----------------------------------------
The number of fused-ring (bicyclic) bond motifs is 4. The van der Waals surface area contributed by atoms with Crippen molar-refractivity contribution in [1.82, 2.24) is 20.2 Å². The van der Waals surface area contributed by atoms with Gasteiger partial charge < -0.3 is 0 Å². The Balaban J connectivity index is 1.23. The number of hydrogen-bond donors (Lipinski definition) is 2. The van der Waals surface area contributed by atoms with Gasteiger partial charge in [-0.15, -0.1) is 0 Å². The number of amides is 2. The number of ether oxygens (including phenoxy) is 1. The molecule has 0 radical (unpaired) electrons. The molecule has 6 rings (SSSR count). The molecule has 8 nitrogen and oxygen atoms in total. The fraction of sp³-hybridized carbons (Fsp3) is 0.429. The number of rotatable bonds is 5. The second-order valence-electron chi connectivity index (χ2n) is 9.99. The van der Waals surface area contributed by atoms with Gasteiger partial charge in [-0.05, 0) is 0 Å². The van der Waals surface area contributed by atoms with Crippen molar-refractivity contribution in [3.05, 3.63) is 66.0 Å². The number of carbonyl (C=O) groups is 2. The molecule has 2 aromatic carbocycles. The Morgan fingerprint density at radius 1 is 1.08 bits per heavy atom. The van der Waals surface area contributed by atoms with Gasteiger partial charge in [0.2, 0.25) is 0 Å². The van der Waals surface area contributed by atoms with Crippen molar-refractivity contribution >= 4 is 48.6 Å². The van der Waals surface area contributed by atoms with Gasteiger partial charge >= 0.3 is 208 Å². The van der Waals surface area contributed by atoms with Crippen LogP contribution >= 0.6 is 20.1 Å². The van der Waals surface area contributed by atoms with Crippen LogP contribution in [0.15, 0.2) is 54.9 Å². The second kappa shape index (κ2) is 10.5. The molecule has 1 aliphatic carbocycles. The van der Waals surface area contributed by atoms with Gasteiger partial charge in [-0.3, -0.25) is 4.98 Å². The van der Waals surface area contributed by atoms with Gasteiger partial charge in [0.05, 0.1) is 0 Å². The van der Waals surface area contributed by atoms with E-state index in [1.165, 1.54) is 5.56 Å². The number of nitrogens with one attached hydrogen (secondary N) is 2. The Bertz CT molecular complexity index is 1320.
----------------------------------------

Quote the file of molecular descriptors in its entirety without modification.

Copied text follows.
The number of fused-ring (bicyclic) bond motifs is 4. The van der Waals surface area contributed by atoms with Crippen molar-refractivity contribution in [1.82, 2.24) is 20.2 Å². The van der Waals surface area contributed by atoms with Gasteiger partial charge < -0.3 is 0 Å². The Balaban J connectivity index is 1.23. The number of hydrogen-bond donors (Lipinski definition) is 2. The van der Waals surface area contributed by atoms with Gasteiger partial charge in [-0.15, -0.1) is 0 Å². The number of amides is 2. The number of ether oxygens (including phenoxy) is 1. The molecule has 0 radical (unpaired) electrons. The molecule has 6 rings (SSSR count). The molecule has 8 nitrogen and oxygen atoms in total. The fraction of sp³-hybridized carbons (Fsp3) is 0.429. The number of rotatable bonds is 5. The second-order valence-electron chi connectivity index (χ2n) is 9.99. The van der Waals surface area contributed by atoms with Gasteiger partial charge in [-0.05, 0) is 0 Å². The van der Waals surface area contributed by atoms with Crippen molar-refractivity contribution in [3.05, 3.63) is 66.0 Å². The number of carbonyl (C=O) groups is 2. The molecule has 2 aromatic carbocycles. The Morgan fingerprint density at radius 1 is 1.08 bits per heavy atom. The van der Waals surface area contributed by atoms with Gasteiger partial charge in [0.2, 0.25) is 0 Å². The van der Waals surface area contributed by atoms with Crippen molar-refractivity contribution >= 4 is 48.6 Å². The van der Waals surface area contributed by atoms with Gasteiger partial charge >= 0.3 is 208 Å². The van der Waals surface area contributed by atoms with Crippen LogP contribution >= 0.6 is 20.1 Å². The van der Waals surface area contributed by atoms with Crippen LogP contribution in [0.15, 0.2) is 54.9 Å². The second kappa shape index (κ2) is 10.5. The molecule has 1 aliphatic carbocycles. The van der Waals surface area contributed by atoms with Gasteiger partial charge in [-0.3, -0.25) is 4.98 Å². The van der Waals surface area contributed by atoms with Gasteiger partial charge in [0.05, 0.1) is 0 Å². The van der Waals surface area contributed by atoms with E-state index in [1.165, 1.54) is 5.56 Å². The number of nitrogens with one attached hydrogen (secondary N) is 2. The Bertz CT molecular complexity index is 1320.